Fly Neurobiology Meeting, Redux

So I just got back from the fruit fly neurobiology meeting at Cold Spring Harbor Laboratory. It was a week filled with posters and talks, reunions and awkward introductions, wine and lobster, disco balls and a dance party reminiscent of your high school prom. After the last meeting two years ago I wrote all about what this quirky fly extravaganza is really like (posted here), … Continue reading

How Animals Sense Magnetism

Migrating birds and butterflies fly thousands of miles in the autumn to escape cold winter temperatures, then return home in the spring. Salmon swim hundreds of miles from the ocean through rivers until they reach the spawning ground where they were born. During World Wars I and II, pigeons were trained to deliver messages between distant military units or to communicate with spies behind enemy … Continue reading

Brain Bits, 2/27/16

Welcome to Brain Bits, where I highlight important or interesting recent news in the world of neuroscience. I know guys, I’ve been falling behind in writing full-length posts because I’ve been incredibly busy this semester, but I thought some Brain Bits would at least tide you over for now. In store for today: revolutionizing scientific publishing, how your different senses interact, a new method for studying human brain … Continue reading

What Happens When You Put 500 Fly Neuroscientists in the Same Place for 5 Days

This week is SFN, the crazy annual neuroscience extravaganza attended by over 30,000 people. Last year I wrote about what it’s like to attend SFN, in all its awkward and nerdy glory. Alas, this year I’m not going, unlike almost everyone I know (goodbye husband, friends, and labmates; hello Netflix!). Instead of SFN, I just got back from the fruit fly neuroscience meeting at Cold … Continue reading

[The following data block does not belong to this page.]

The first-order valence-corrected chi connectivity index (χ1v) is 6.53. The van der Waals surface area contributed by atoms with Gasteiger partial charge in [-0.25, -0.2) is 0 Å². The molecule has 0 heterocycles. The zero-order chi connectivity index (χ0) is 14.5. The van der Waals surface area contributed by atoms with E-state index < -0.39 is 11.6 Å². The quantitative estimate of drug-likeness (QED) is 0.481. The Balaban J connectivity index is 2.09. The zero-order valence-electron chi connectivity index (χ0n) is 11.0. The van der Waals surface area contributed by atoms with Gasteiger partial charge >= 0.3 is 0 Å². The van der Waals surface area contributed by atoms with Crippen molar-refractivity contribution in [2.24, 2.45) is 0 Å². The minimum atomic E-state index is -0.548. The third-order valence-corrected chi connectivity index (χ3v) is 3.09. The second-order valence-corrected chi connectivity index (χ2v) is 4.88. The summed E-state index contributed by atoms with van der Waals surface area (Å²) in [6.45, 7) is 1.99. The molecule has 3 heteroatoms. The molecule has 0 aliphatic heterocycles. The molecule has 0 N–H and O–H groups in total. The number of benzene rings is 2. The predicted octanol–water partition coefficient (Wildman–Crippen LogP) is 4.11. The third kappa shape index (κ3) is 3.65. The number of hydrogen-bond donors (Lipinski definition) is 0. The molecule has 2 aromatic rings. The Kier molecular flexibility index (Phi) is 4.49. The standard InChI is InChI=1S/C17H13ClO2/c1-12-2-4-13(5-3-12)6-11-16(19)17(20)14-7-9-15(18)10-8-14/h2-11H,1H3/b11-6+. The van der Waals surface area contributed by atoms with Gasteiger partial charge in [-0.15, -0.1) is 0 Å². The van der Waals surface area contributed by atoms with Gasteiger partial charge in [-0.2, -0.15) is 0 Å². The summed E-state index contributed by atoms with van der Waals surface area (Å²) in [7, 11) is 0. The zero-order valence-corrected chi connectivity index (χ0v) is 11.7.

Brain Bits, 9/12/15

Welcome to Brain Bits, where I highlight important or interesting recent news in the world of neuroscience. Today’s Brain Bits are going to be chunkier than usual because there are some really cool recent papers that I want to talk about and actually explain properly. I know, I’ve been away too long! (I’ve turned one of the chunks into a full post for next week, … Continue reading

Brain Bits, 5/17/15

Welcome to Brain Bits, where I highlight important or interesting recent news in the world of neuroscience. This week: why you get hangry, how flies fly without getting lost, kicking old professors out of the lab, and more!   Deep in the brain, within a region called the hypothalamus, there are neurons that control eating. These cells, called AGRP neurons, fire when mice are hungry and … Continue reading

Brain Bits, 3/7/15

Welcome to the second installment of Brain Bits, where I highlight important or interesting recent news in the world of neuroscience. This week: how to build a human brain, what female fruit flies do after sex, DIY brain stimulation, and celebrating crappy results.   A hallmark of the human brain is the dramatic enlargement of the neocortex, which is believed to mediate higher-level thought and cognition. Last week a new study in Science … Continue reading

Why We Smell Like Bugs: A Case Study of How Evolution Sculpts the Brain

In a recent post I explained why it’s awesome to study the brains of invertebrates, like fruit flies or worms. I bet by now you’re convinced that doing experiments in these tiny creatures can teach us lots of things about the fly or worm brain. But what most people care about is the human brain.1 Can invertebrates really teach us anything about what’s going on … Continue reading

Why We Study Invertebrate Brains

As you guys might know by now, I study fruit flies. When I tell people I study fruit fly brains, the first question I usually get is, “Fruit flies have brains??” Yes, they have brains. Fairly complex ones actually. I challenge the smartest engineers in the world to build a computer that’s half as smart as a fly brain. The second question I get is, … Continue reading

Why Serial Is Like Science (Part 2): Truth, Lies, and Spin

In my previous post I discussed how the Serial podcast reminds me of doing science: starting with an initial straightforward question that rapidly becomes a murky mess, poring over ambiguous evidence that provides few clear answers, and so on (read the post here). Today I’m going to continue with this analogy and discuss what the search for truth in science really means. One of the … Continue reading